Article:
The Controller Area Network Addresses Wiring Complexity
The new electrical and electronic features being added to cars saw a large increase in the about of cabling in vehicles, adding weight and complexity. In the 1980's Robert Bosch GmbH developed the Controller Area Network (CAN) to provide a two wire data interface between the increasing number of electronic modules in a vehicle. The two wire CAN signalling reduces the amount of cabling required in a vehicle. Instead of one wire for each signal between modules, the signals are multiplexed (shared) on a two wire digital network. Here's a schematic for the ECU CAN network for a Mark 6 Ford Fiesta, dashed boxes are for vehicle options.
- ABS - Anti-lock Braking System
- ACM - Air Conditioning Module
- APIM - Accessory Protocol Interface Module
- BCM - Body Control Module
- FCDIM - Front Control Display Interface Module
- GPS - Global Positioning System
- IPC - Instrument Panel Cluster
- OBD - On-board Diagnostics port
- OCSM - Occupant Classification System Module
- PCM - Powertrain Control Module
- PSCM - Power Steering Control Module
- RCM - Restraint Control Module
- RFA - Remote Function Actuator
- TCM - Transmission Control Module
- TPM/VSM - Tire Pressure Monitoring/Vehicle Security Module
Increasing Vehicle Complexity
Modern vehicles are highly dependent upon ECUs and the in-vehicle networks that connect them. This dependence is increasing as technology advances. The cost and execution speed of the microprocessors, and the improvements in sensor abilities allows additional functions to be added to a car. These functions include advance driver assistance systems (ADAS) and linking to smartphone applications (apps). The digital networks connecting the ECUs need to handle faster data rates. This means the CAN bus is not the only network used in a car. Other networks can include FlexRay, Media Oriented System Transport (MOST) and automotive Ethernet.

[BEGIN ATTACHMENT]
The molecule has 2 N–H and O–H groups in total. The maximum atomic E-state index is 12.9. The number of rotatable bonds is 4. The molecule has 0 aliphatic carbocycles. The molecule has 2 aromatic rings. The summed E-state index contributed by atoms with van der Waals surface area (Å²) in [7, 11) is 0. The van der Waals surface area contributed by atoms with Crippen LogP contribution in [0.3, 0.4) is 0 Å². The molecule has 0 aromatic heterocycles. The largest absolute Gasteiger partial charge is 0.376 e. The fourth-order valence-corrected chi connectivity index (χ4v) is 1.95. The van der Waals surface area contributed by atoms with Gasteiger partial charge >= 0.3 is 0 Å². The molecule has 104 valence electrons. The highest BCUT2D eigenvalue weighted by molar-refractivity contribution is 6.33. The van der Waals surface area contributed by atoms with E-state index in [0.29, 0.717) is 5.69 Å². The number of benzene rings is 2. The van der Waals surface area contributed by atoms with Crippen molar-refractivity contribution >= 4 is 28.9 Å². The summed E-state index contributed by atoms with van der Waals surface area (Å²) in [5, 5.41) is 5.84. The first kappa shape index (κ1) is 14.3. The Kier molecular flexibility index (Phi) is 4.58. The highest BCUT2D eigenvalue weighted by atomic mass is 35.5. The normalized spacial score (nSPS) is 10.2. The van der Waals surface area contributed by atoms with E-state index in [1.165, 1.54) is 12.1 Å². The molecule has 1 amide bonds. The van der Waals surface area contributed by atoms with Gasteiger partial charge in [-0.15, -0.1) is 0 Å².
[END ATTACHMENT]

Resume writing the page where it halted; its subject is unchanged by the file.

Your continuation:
Vehicles have effectively become mobile supercomputers, especially true of connected autonomous vehicles (CAV), a.k.a the self-driving car or robocar. In these robocars powerful computers do the driving, after analysing the signals from radar, cameras and other sensors. The robocars are the most complex of the vehicles on the road, however, the advances in technology will continue and therefore this complexity will increase.
An ECU is a machine, it may not have any mechanical parts but it is still built of electronic components through which electrical signals flow. All components have a lifespan and can contain manufacturing or installation faults. Therefore ECUs can, and do, fail or develop faults. As do the sensors that connect to them. Many ECUs contain diagnostics software to detect vehicle or sensor faults. ECU self-diagnostic abilities are also present. The software in the ECU will check itself for faults. When a car or ECU fault is detected a warning light will be displayed on the car's dashboard or dials.
Picture derived from a Public Domain Wikimedia Commons image by .kkursor
The fault warning light is known as a Malfunction Indicator Light, or simply a MIL light. Sometimes the MIL light will be intermittent, sometimes on, sometimes off. An intermittent light can be due to loose or dirty connectors or sensors, worn insulation on wiring, or some other problem developing. A MIL light will require booking the car into a service centre so that the problem can be diagnosed. Since a car is highly computerised, it will need a computer to help find the problem.